NFF seeks intervention fund for football, as Reps pass
The Nigeria Football Federation (NFF) has urged the House of Representatives Committee on Sports to use its office to capture the shortfall in the budget envelope approved for the federation by the Federal Government on the 2015 sports intervention fund.
The Federal Government had during the 2014 World Cup in Brazil approved the release of $3. 6 million from the Sports Intervention Fund to settle the demands of the Super Eagles, who threatened to boycott their matches during the Mundial if the NFF failed to pay them their participation fee as approved by FIFA.
Speaking on Tuesday during the federation’s 2015 budget proposal defence at the House of Representatives, NFF President, Amaju Pinnick, noted that the federation would have a shortfall of N2.8 billion from the N5 billion it proposed for the year since the Federal Government only approved N1.5 billion for the NFF. He added that the federation would source over N950 million from its sponsors.
Pinnick also disclosed that the federation received the sum of N12.1 billion for the 2014 season, stressing it included all the grants NFF received from both FIFA and CAF.
After listening to Pinnick’s explanations, the House of Representatives Committee approved the NFF 2015 budget proposal of N3.17 billion.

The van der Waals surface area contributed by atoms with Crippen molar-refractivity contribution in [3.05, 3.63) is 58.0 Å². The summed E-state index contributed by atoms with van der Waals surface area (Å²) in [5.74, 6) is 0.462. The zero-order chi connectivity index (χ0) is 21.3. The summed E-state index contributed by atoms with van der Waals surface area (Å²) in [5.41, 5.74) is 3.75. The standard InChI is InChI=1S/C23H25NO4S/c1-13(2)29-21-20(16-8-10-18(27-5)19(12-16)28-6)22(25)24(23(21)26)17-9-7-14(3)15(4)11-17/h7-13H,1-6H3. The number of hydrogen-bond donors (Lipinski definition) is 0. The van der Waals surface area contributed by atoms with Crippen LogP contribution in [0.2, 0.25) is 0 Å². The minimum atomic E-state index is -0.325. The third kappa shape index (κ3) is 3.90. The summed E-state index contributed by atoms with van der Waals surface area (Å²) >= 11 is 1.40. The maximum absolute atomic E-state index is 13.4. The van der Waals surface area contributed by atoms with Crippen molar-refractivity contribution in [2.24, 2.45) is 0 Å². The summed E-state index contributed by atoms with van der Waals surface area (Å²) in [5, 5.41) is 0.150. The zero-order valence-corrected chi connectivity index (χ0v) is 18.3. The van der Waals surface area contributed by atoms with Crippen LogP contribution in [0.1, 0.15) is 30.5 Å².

Chairman of the House Committee, Godfrey Ali-Gaiya noted at the defence that there was no need to refund the money, which President Goodluck Jonathan approved for the national team when the Super Eagles’ players threatened to boycott their World Cup second round encounter against France.
“The $3.6 million dollars, which the Federal Government gave to the Super Eagles at the last World Cup was an interventionist fund, which was part of the appropriation of the 2014, which also makes it a law. Since it was budgeted in the Service Wide Vote (SWV) of the year, there is no way to refund it.
“Again, you have complained of shortage of fund for your activities of the year, it does not make sense refunding the money and only to run back tomorrow for another assistance.”
Earlier, Pinnick in his presentation had told the lawmakers that when the FIFA World Cup grant of $8.4 million dollars was received, the board decided to set the $3.6 million dollars aside for the purpose of returning it to the government.
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